TIPS FOR MAXIMIZING YOUR LIVING SPACE
Tips for maximizing every square foot of your tiny Denver apartment
With Denver rents showing few signs of falling back to Earth any time soon, some residents are finding themselves having to do more with less. Less square footage, that is. Just ask Tyson Martinez, 32, a University of Colorado Denver employee who lives in a 620- square- foot studio apartment in Lower Downtown. “I honestly didn’t know what I was going to do when I moved in,” said Martinez, who chose a studio for affordability. “How could I make this space not look like a giant bedroom?” You can’t tell he was concerned by looking at his apartment now. Smart furniture pieces are strategically placed to define separate dining, sitting and sleeping areas. Dry goods are stacked in plastic containers on top of the kitchen pantry, while knives and spices hang from the backsplash. Three mirrors— of the sort intended for the backs of doors— hang horizontally on a wall to create the illusion of even more space.
“The size of an apartment doesn’t matter if there isn’t usable space,” said Jocelyn Durkay, 30, who lives in a petite one- bedroom near Cheesman Park. ” A small apartment can be more functional than a large apartment.”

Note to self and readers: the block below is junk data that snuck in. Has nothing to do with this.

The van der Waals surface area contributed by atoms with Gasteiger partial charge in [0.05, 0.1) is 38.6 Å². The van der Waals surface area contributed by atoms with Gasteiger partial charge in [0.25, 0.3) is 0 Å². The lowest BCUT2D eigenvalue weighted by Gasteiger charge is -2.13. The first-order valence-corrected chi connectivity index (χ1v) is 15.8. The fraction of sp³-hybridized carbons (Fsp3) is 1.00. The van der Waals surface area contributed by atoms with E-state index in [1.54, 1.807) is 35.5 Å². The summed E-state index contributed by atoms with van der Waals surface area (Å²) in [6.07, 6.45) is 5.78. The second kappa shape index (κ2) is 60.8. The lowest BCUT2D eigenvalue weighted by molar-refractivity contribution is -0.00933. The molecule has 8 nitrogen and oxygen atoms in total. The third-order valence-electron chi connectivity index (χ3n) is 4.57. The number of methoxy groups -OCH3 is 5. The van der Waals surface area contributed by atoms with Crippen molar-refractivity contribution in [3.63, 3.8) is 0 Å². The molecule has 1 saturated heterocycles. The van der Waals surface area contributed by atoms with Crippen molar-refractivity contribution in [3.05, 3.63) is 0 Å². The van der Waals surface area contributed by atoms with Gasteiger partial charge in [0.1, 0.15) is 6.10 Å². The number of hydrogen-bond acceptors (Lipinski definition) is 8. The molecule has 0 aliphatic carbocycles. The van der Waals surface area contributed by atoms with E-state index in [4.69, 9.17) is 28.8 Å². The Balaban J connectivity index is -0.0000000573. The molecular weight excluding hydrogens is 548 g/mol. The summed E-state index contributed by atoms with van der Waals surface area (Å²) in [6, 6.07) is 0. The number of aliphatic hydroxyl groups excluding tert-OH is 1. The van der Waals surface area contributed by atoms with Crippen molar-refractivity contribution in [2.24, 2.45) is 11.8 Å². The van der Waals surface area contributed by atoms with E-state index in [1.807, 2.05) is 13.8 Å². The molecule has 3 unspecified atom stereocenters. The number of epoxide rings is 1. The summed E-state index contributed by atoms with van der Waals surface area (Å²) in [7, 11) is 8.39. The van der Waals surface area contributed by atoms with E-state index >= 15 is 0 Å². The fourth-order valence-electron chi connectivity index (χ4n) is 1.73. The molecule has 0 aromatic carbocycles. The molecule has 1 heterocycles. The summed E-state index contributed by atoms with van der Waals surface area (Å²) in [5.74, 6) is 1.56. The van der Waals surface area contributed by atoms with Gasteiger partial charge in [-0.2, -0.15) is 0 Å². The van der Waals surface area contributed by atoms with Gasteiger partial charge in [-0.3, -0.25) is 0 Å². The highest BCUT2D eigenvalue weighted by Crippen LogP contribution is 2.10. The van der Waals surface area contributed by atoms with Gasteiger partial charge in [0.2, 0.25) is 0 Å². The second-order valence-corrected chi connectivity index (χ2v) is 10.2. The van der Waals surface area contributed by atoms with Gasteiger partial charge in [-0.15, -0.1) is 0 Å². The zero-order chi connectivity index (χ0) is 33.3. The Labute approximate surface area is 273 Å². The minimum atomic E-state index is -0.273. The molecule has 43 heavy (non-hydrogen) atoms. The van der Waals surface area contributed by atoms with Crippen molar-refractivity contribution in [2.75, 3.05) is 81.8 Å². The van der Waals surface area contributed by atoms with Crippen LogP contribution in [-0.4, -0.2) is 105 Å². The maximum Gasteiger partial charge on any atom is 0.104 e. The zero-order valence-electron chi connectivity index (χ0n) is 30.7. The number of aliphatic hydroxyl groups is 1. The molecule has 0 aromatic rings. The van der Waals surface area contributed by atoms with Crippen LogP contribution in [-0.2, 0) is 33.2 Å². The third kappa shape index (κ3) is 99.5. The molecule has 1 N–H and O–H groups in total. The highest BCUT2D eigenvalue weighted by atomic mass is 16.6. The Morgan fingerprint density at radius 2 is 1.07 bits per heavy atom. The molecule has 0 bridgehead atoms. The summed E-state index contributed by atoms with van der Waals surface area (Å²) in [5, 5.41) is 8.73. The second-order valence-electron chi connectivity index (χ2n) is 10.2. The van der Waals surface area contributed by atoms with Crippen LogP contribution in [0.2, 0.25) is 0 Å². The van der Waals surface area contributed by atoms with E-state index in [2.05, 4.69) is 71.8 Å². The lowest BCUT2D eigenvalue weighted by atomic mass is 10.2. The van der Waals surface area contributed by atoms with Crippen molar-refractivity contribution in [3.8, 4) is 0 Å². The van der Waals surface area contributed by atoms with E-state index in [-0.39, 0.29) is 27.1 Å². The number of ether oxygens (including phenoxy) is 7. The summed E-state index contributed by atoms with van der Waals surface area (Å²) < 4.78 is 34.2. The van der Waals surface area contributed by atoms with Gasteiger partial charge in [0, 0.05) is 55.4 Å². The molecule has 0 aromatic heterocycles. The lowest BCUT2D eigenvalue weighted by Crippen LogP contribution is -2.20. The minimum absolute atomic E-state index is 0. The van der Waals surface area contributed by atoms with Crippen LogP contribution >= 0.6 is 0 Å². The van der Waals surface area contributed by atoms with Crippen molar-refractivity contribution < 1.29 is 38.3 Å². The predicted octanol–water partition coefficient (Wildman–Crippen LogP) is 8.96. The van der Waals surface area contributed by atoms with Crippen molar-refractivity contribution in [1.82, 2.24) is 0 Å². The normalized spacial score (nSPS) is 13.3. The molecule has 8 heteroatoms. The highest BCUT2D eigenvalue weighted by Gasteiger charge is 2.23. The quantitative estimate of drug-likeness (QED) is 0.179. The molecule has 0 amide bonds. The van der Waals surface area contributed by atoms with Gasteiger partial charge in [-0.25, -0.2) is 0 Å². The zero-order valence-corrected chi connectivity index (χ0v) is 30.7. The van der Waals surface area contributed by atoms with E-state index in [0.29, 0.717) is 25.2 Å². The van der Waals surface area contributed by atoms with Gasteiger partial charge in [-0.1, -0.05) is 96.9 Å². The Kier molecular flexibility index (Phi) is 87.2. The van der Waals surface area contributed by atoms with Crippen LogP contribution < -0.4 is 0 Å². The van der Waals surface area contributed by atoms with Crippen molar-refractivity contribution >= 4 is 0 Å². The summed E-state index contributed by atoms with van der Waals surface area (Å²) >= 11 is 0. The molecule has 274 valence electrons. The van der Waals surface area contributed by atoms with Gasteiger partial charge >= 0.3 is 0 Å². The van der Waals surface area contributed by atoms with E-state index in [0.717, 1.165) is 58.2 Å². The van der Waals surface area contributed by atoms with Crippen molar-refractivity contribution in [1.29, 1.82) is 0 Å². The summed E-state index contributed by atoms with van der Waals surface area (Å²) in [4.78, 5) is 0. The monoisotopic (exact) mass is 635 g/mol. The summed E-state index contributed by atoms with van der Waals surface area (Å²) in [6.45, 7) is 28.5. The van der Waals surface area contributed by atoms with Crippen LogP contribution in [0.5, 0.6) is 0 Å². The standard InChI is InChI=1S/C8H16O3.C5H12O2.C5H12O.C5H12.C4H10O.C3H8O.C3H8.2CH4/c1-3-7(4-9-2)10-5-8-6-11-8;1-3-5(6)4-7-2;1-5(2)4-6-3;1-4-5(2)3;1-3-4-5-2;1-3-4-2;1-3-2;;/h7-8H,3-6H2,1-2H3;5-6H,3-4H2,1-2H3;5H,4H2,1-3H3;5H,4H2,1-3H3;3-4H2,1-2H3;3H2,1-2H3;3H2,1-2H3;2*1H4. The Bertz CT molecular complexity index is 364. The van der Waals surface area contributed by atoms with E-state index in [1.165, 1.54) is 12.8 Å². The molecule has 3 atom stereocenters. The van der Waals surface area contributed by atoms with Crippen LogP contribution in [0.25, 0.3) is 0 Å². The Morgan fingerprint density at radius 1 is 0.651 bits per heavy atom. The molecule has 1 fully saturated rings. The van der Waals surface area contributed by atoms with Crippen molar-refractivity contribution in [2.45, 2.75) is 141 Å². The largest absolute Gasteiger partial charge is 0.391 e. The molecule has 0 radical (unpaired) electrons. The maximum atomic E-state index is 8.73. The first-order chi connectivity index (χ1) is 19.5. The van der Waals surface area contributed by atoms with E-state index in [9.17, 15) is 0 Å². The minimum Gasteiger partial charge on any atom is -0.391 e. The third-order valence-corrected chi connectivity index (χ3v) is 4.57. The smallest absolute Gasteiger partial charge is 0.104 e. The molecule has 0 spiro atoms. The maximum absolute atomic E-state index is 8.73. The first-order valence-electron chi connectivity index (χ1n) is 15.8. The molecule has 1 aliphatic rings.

With just 565 square feet to work with, Durkay has been very intentional about every item brought in the door, living by a “one- in, one- out” rule for things like books and clothes.
In the living room, an antique trunk doubles as a coffee table and catch- all storage unit. A platform bed conceals more storage space below. A woodframed jewelry organizer decorates a bedroom wall and keeps her earrings tidy.
“If I lived somewhere less central, I could have more space, but I would trade the things I enjoy,” she said.
So, how can you transform your cluttered cave into a similarly space- savvy oasis? Three Denver design experts offer their tips for making the most of however much space you have.
In small homes, floor space is a precious commodity. So look up and reclaim your wall space for storage— all the way to the ceiling, said Sarah Bergholz, a Denver professional organizer and owner of XO Surroundings.
“Often, people stop their shelving at eye level or a little higher. But they don’t think about wall space above a door,” Bergholz said. “Above a door in a closet is a great place to put a little shelf or cupboard. Above a door in a bathroom is another great place.”